Despite its minimal resources, extreme adversity, and capacity constraints, Bangladesh established its own Climate Change Trust in 2010. More than seventeen million solar-power systems have been installed in homes across the country, giving power to roughly 15 million people. And Bangladesh is developing many stress-tolerant varieties of crops and adaptive innovations in an effort to make agriculture more climate-resilient. Moreover, our policies and laws on sustainable development, disaster-risk reduction, humanitarian assistance, climate-change adaptation, and human rights all emphasize protection of displaced persons and management of post-disaster population movements.

But it is difficult to map the movement of climate-displaced people and measure the impact on the environment and economy – not least because conventional national economic accounting does not count the displaced. Worse, the children of displaced people grow up without a sense of belonging. And because South Asia is so densely populated, solutions such as planned resettlement are often impractical.

In Bangladesh and other countries in the region, policymakers will often be unable to prevent climate-driven migration. In such cases, the highest priority should be to uphold displaced peoples’ right to survive, and their right to development. A collective global effort is essential to this end.

The initial global recognition of the plight of climate-displaced people at the 2009 United Nations Climate Change Conference in Copenhagen was an encouraging start. The 2013 Warsaw International Mechanism for Loss and Damage, although somewhat diluted, provided further hope, and the subsequent Sendai Framework and 2015 Paris climate agreement each tried to advance the protection of the displaced. Most recently, the world adopted twin compacts on refugees and migration last year.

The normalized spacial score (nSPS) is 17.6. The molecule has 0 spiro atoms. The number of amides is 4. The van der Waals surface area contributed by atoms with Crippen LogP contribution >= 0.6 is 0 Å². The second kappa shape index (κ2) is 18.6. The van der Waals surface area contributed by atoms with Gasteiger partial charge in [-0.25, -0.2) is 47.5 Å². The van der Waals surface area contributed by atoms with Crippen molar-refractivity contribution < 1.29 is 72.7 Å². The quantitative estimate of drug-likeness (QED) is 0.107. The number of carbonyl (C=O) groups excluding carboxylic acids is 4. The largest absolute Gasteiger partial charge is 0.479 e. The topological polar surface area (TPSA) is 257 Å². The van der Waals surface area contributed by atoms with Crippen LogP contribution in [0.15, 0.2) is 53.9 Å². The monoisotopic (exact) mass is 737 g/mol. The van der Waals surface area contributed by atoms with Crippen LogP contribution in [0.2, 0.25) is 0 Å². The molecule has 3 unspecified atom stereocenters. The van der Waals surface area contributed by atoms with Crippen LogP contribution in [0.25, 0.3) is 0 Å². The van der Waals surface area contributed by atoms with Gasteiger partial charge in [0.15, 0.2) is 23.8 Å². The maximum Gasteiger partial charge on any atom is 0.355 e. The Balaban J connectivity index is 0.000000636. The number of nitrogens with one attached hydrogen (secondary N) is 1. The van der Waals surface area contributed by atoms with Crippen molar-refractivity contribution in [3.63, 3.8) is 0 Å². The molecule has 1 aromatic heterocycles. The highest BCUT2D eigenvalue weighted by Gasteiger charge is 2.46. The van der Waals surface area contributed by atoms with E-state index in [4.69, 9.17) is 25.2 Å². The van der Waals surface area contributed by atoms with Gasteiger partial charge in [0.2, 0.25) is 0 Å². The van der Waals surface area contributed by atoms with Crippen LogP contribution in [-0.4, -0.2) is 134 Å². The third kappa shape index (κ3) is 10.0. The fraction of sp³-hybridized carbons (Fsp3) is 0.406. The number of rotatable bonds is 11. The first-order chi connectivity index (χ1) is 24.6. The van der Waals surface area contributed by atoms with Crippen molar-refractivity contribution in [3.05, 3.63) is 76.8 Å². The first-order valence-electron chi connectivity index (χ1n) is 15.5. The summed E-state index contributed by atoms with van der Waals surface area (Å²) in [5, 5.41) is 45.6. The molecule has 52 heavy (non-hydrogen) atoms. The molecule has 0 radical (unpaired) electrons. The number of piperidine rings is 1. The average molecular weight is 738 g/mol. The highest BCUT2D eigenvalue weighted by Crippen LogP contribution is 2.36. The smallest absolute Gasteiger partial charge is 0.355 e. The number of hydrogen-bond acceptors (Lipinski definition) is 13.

While reliable comprehensive estimates of climate-induced internal migration are lacking, it is believed to be as sizable as international migration, and there is now a de facto recognition that climate change and disasters are key drivers of population movement. Sadly, however, political disagreements mean that current global frameworks try to sidestep the need to protect climate migrants on definitional grounds. The new Global Compact for Safe, Orderly and Regular Migration, for example, does not give due attention to protecting the climate-displaced.

According to some projections, over 40 million people in South Asia alone could be forced to move to escape the slow-onset effects of climate change by 2050. Sudden-onset disasters, meanwhile, already account for nearly one-half of global climate-driven population displacement, and this share is set to increase.

Bangladesh and more than 100 climate-vulnerable countries in Asia, Africa, and the Pacific, along with European partners, are thus developing an agenda to address migration in the context of climate disasters. Through the Platform on Disaster Displacement, we are urging the international community to recognize the interrelatedness of sudden- and slow-onset disasters; enhance preventive, adaptive, and mitigation measures to address displacement caused by slow-onset disasters; provide effective protection for displaced people and those at risk of displacement; and offer support to people who remain in their homes while helping others to move – including those who are forced to.

Climate disasters have forced millions of people across South Asia into extremely precarious, inhuman conditions, without the robust global recognition and protection they desperately need. Instead of leaving climate migrants to continue suffering in silence, the world must give them the right to survive and prosper.